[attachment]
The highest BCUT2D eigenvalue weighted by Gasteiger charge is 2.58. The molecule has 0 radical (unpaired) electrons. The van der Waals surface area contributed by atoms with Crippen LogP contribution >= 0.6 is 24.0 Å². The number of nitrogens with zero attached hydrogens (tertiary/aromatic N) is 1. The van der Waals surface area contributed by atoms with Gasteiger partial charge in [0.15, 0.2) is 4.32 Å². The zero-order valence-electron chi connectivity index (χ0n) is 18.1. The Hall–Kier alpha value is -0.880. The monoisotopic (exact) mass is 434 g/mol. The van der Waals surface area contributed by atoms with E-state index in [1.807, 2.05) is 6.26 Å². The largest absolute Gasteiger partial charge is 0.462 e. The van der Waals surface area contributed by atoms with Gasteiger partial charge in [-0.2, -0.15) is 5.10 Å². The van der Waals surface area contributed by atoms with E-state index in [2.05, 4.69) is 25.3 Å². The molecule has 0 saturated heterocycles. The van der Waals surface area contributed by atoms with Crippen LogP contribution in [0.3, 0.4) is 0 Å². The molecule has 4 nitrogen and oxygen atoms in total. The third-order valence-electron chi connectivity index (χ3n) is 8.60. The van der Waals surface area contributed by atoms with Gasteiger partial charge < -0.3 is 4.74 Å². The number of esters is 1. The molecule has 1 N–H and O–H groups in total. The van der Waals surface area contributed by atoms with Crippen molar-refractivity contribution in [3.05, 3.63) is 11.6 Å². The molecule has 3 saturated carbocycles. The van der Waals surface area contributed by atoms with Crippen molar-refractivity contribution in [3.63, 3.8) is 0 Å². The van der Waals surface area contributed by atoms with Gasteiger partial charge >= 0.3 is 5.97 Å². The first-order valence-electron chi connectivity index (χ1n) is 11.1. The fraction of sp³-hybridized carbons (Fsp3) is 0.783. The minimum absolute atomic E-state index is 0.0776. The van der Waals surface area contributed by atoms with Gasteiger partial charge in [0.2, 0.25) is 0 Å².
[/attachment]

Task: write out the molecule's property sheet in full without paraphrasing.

The highest BCUT2D eigenvalue weighted by Gasteiger charge is 2.58. The molecule has 0 radical (unpaired) electrons. The van der Waals surface area contributed by atoms with Crippen LogP contribution >= 0.6 is 24.0 Å². The number of nitrogens with zero attached hydrogens (tertiary/aromatic N) is 1. The van der Waals surface area contributed by atoms with Gasteiger partial charge in [0.15, 0.2) is 4.32 Å². The zero-order valence-electron chi connectivity index (χ0n) is 18.1. The Hall–Kier alpha value is -0.880. The monoisotopic (exact) mass is 434 g/mol. The van der Waals surface area contributed by atoms with E-state index in [1.807, 2.05) is 6.26 Å². The largest absolute Gasteiger partial charge is 0.462 e. The van der Waals surface area contributed by atoms with Gasteiger partial charge in [-0.2, -0.15) is 5.10 Å². The van der Waals surface area contributed by atoms with E-state index in [2.05, 4.69) is 25.3 Å². The molecule has 0 saturated heterocycles. The van der Waals surface area contributed by atoms with Crippen LogP contribution in [0.3, 0.4) is 0 Å². The molecule has 4 nitrogen and oxygen atoms in total. The third-order valence-electron chi connectivity index (χ3n) is 8.60. The van der Waals surface area contributed by atoms with Gasteiger partial charge < -0.3 is 4.74 Å². The number of esters is 1. The molecule has 1 N–H and O–H groups in total. The van der Waals surface area contributed by atoms with Crippen molar-refractivity contribution in [3.05, 3.63) is 11.6 Å². The molecule has 3 saturated carbocycles. The van der Waals surface area contributed by atoms with Crippen molar-refractivity contribution in [3.63, 3.8) is 0 Å². The van der Waals surface area contributed by atoms with Gasteiger partial charge >= 0.3 is 5.97 Å². The first-order valence-electron chi connectivity index (χ1n) is 11.1. The fraction of sp³-hybridized carbons (Fsp3) is 0.783. The minimum absolute atomic E-state index is 0.0776. The van der Waals surface area contributed by atoms with Gasteiger partial charge in [0.2, 0.25) is 0 Å².